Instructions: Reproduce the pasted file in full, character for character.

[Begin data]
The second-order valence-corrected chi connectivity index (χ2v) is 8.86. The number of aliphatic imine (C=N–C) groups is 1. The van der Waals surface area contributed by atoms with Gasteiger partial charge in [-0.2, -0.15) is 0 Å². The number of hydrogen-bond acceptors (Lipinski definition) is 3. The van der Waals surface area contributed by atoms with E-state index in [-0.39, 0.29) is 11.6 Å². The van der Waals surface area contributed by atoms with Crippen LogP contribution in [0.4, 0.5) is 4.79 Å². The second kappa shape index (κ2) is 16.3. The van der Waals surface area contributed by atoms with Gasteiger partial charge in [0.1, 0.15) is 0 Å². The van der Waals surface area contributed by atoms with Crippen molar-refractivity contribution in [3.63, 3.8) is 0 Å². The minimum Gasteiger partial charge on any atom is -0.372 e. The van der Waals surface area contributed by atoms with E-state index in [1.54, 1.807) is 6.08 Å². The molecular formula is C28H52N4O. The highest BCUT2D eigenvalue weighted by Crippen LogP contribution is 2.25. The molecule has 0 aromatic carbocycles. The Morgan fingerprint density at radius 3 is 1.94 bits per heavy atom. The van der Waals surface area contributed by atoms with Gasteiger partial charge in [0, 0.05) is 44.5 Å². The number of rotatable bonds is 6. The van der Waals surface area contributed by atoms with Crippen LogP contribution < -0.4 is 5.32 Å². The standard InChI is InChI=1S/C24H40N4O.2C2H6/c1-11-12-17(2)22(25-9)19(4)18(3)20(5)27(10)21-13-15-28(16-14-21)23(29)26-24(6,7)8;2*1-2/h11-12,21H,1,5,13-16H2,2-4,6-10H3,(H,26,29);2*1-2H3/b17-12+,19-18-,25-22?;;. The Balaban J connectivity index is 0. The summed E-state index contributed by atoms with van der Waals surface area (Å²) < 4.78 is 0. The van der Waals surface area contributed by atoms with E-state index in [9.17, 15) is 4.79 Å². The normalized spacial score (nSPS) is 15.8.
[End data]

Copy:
The second-order valence-corrected chi connectivity index (χ2v) is 8.86. The number of aliphatic imine (C=N–C) groups is 1. The van der Waals surface area contributed by atoms with Gasteiger partial charge in [-0.2, -0.15) is 0 Å². The number of hydrogen-bond acceptors (Lipinski definition) is 3. The van der Waals surface area contributed by atoms with E-state index in [-0.39, 0.29) is 11.6 Å². The van der Waals surface area contributed by atoms with Crippen LogP contribution in [0.4, 0.5) is 4.79 Å². The second kappa shape index (κ2) is 16.3. The van der Waals surface area contributed by atoms with Gasteiger partial charge in [0.1, 0.15) is 0 Å². The van der Waals surface area contributed by atoms with Crippen molar-refractivity contribution in [3.63, 3.8) is 0 Å². The minimum Gasteiger partial charge on any atom is -0.372 e. The van der Waals surface area contributed by atoms with E-state index in [1.54, 1.807) is 6.08 Å². The molecular formula is C28H52N4O. The highest BCUT2D eigenvalue weighted by Crippen LogP contribution is 2.25. The molecule has 0 aromatic carbocycles. The Morgan fingerprint density at radius 3 is 1.94 bits per heavy atom. The van der Waals surface area contributed by atoms with Gasteiger partial charge in [0, 0.05) is 44.5 Å². The number of rotatable bonds is 6. The van der Waals surface area contributed by atoms with Crippen LogP contribution < -0.4 is 5.32 Å². The standard InChI is InChI=1S/C24H40N4O.2C2H6/c1-11-12-17(2)22(25-9)19(4)18(3)20(5)27(10)21-13-15-28(16-14-21)23(29)26-24(6,7)8;2*1-2/h11-12,21H,1,5,13-16H2,2-4,6-10H3,(H,26,29);2*1-2H3/b17-12+,19-18-,25-22?;;. The Balaban J connectivity index is 0. The summed E-state index contributed by atoms with van der Waals surface area (Å²) < 4.78 is 0. The van der Waals surface area contributed by atoms with E-state index in [9.17, 15) is 4.79 Å². The normalized spacial score (nSPS) is 15.8.